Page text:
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Archive For: –LNTM FLK News

  • Announcement: Florida Keys Local Notice to Mariners Extracts

    PLEASE CAREFULLY READ OUR DISCLAIMER!
    Below you will discover extracts the Salty Southeast Cruisers’ Net has copied from the Local Notice to Mariners, that concern Florida Keys waters. The choice of what to extract is based on our appraisal of news that is of primary interest to the cruising community, and should not in any way be considered a comprehensive relisting of all the information that is available in the Local Notice to Mariners’ various editions.
    Also, please note that LNTM extracts are listed below in chronological order, based on publishing date.

  • LNM: Destroyed Daybeacons 22 and 23, Largo Sound Channel, off Hawk Channel, Key Largo, FL, 11/02/2017


    These destroyed daybeacons are the last channel markers when reaching Largo Sound.

    FLORIDA – MIAMI TO MARATHON AND FLORIDA BAY – HAWK CHANNEL – LARGO SOUND CHANNEL: Hazard to Navigation.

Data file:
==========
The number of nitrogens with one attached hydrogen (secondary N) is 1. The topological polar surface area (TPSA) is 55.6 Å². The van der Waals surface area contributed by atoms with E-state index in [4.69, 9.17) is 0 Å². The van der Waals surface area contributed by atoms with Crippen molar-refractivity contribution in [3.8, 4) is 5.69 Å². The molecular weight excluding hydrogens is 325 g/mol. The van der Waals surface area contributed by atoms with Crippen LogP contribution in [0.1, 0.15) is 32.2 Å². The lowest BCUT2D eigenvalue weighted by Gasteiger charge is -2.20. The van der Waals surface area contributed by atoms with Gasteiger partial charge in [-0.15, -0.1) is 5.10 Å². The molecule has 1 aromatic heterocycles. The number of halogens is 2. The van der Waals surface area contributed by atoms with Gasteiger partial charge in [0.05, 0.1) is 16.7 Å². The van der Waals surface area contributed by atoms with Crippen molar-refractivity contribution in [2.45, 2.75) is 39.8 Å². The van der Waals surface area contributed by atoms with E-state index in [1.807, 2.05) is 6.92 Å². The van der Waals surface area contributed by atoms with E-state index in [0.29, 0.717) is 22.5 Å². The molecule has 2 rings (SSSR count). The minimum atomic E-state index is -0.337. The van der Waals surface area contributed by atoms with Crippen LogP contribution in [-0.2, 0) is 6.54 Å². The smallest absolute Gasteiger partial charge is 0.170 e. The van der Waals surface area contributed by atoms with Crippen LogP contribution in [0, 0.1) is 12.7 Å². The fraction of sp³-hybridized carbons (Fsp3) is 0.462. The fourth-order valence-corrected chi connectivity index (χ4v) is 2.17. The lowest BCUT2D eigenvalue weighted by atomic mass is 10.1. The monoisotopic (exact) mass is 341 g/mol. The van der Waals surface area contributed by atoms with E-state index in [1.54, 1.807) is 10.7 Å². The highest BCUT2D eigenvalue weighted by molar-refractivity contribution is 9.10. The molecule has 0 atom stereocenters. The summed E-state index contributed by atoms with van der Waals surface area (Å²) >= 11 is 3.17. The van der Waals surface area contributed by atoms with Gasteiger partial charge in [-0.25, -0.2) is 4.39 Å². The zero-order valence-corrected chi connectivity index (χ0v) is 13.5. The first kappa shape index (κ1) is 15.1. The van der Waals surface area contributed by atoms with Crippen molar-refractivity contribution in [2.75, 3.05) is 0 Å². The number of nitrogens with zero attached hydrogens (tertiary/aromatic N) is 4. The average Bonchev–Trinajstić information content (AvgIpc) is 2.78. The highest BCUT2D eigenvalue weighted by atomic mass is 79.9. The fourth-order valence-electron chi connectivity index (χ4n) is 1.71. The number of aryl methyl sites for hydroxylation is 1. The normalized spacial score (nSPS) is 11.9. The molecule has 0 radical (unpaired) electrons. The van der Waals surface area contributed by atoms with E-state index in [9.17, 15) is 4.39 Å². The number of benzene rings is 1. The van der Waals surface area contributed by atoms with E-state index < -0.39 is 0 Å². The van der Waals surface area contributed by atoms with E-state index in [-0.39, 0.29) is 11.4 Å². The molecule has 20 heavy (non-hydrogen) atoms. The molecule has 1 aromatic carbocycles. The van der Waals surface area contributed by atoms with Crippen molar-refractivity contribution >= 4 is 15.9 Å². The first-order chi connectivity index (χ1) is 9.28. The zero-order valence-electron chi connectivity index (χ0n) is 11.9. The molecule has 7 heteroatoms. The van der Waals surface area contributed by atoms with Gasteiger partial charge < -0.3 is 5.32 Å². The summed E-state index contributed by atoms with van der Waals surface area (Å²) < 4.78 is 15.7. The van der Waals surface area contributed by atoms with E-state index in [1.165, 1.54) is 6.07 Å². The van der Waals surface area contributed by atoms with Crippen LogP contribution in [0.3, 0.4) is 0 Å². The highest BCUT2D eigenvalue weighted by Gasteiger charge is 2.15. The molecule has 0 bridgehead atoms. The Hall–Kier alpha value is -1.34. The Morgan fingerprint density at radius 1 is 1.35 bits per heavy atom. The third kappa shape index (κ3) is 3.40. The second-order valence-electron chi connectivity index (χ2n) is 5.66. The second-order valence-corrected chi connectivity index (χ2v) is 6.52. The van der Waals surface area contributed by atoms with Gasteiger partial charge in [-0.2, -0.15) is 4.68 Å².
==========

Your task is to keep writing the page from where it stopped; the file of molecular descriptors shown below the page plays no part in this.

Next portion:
Largo Sound Channel Daybeacon 22 (LLNR 11870) is destroyed. The steel pile may pose a hazard to navigation. Wreckage is marked with a TRLB displaying Fl Q R characteristics. Chart 11451 LNM 44/17

    FLORIDA – MIAMI TO MARATHON AND FLORIDA BAY – HAWK CHANNEL – LARGO SOUND CHANNEL: Hazard to Navigation
    Largo Sound Channel Daybeacon 23 (LLNR 11875) is destroyed. The steel pile may pose a hazard to navigation. Wreckage is marked with a TRLB displaying Fl Q G characteristics. Chart 11451 LNM 44/17

    Click Here To Open A Chart View Window, Zoomed To A “Navigation Alert” Position at Largo Sound

  • LNM: Multiple Missing ATONS, Boca Chica Key, 10/13/2017


    Boca Chica Channel is a narrow channel through shallow waters along the west side of Boca Chica Key eventually connecting Boca Chica to Hawk Channel to the south. In this case the missing ATONS are numbered south to north.

    FLORIDA – BAHIA HONDA KEY TO SUGARLOAF KEY – BOCA CHICA: Hazard to Navigation.
    The following aids are missing and pose a hazard to navigation. Mariners are advised to exercise extreme caution while transiting the area.